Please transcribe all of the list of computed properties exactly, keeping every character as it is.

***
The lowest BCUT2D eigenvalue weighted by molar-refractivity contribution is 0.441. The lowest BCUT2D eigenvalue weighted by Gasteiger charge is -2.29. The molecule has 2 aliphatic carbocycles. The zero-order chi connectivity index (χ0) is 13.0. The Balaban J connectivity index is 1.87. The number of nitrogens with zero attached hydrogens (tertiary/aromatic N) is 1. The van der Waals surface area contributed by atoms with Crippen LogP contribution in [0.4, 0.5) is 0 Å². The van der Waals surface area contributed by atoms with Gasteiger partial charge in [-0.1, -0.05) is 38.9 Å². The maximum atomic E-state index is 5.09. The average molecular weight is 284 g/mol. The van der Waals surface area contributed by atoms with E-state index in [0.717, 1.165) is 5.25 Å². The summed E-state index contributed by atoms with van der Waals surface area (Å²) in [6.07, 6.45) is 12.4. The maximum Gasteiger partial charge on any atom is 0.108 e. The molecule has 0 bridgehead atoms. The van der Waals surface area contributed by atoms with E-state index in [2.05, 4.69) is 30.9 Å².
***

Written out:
The lowest BCUT2D eigenvalue weighted by molar-refractivity contribution is 0.441. The lowest BCUT2D eigenvalue weighted by Gasteiger charge is -2.29. The molecule has 2 aliphatic carbocycles. The zero-order chi connectivity index (χ0) is 13.0. The Balaban J connectivity index is 1.87. The number of nitrogens with zero attached hydrogens (tertiary/aromatic N) is 1. The van der Waals surface area contributed by atoms with Crippen LogP contribution in [0.4, 0.5) is 0 Å². The van der Waals surface area contributed by atoms with Gasteiger partial charge in [-0.1, -0.05) is 38.9 Å². The maximum atomic E-state index is 5.09. The average molecular weight is 284 g/mol. The van der Waals surface area contributed by atoms with E-state index in [0.717, 1.165) is 5.25 Å². The summed E-state index contributed by atoms with van der Waals surface area (Å²) in [6.07, 6.45) is 12.4. The maximum Gasteiger partial charge on any atom is 0.108 e. The molecule has 0 bridgehead atoms. The van der Waals surface area contributed by atoms with E-state index in [2.05, 4.69) is 30.9 Å².